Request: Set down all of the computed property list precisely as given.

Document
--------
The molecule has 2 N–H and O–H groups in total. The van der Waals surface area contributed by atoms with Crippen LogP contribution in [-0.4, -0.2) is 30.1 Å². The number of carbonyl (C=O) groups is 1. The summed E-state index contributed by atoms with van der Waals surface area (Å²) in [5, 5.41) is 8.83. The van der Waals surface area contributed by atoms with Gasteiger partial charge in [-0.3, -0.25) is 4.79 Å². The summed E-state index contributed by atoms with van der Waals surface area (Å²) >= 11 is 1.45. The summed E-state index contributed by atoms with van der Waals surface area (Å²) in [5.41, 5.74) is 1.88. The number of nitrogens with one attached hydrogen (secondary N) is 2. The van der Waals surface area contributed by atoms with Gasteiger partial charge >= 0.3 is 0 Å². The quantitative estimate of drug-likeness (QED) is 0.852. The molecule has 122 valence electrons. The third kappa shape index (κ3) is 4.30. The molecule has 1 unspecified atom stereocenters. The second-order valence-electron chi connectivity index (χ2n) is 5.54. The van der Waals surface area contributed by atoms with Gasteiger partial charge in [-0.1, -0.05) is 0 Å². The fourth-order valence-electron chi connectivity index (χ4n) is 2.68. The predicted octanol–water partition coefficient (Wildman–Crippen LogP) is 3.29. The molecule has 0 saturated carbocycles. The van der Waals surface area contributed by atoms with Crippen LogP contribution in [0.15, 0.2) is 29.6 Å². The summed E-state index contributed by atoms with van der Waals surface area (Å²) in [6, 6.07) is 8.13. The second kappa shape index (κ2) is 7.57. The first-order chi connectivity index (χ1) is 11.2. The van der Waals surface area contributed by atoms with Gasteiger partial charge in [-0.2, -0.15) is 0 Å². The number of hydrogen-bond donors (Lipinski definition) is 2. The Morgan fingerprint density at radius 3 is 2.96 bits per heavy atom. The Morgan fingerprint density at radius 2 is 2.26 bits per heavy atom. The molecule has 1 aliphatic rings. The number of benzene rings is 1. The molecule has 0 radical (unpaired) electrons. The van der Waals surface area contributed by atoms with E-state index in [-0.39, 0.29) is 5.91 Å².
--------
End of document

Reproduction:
The molecule has 2 N–H and O–H groups in total. The van der Waals surface area contributed by atoms with Crippen LogP contribution in [-0.4, -0.2) is 30.1 Å². The number of carbonyl (C=O) groups is 1. The summed E-state index contributed by atoms with van der Waals surface area (Å²) in [5, 5.41) is 8.83. The van der Waals surface area contributed by atoms with Gasteiger partial charge in [-0.3, -0.25) is 4.79 Å². The summed E-state index contributed by atoms with van der Waals surface area (Å²) >= 11 is 1.45. The summed E-state index contributed by atoms with van der Waals surface area (Å²) in [5.41, 5.74) is 1.88. The number of nitrogens with one attached hydrogen (secondary N) is 2. The van der Waals surface area contributed by atoms with Gasteiger partial charge >= 0.3 is 0 Å². The quantitative estimate of drug-likeness (QED) is 0.852. The molecule has 122 valence electrons. The third kappa shape index (κ3) is 4.30. The molecule has 1 unspecified atom stereocenters. The second-order valence-electron chi connectivity index (χ2n) is 5.54. The van der Waals surface area contributed by atoms with Gasteiger partial charge in [-0.1, -0.05) is 0 Å². The fourth-order valence-electron chi connectivity index (χ4n) is 2.68. The predicted octanol–water partition coefficient (Wildman–Crippen LogP) is 3.29. The molecule has 0 saturated carbocycles. The van der Waals surface area contributed by atoms with Crippen LogP contribution in [0.15, 0.2) is 29.6 Å². The summed E-state index contributed by atoms with van der Waals surface area (Å²) in [6, 6.07) is 8.13. The second kappa shape index (κ2) is 7.57. The first-order chi connectivity index (χ1) is 11.2. The van der Waals surface area contributed by atoms with Gasteiger partial charge in [-0.2, -0.15) is 0 Å². The number of hydrogen-bond donors (Lipinski definition) is 2. The Morgan fingerprint density at radius 3 is 2.96 bits per heavy atom. The Morgan fingerprint density at radius 2 is 2.26 bits per heavy atom. The molecule has 1 aliphatic rings. The number of benzene rings is 1. The molecule has 0 radical (unpaired) electrons. The van der Waals surface area contributed by atoms with E-state index in [-0.39, 0.29) is 5.91 Å².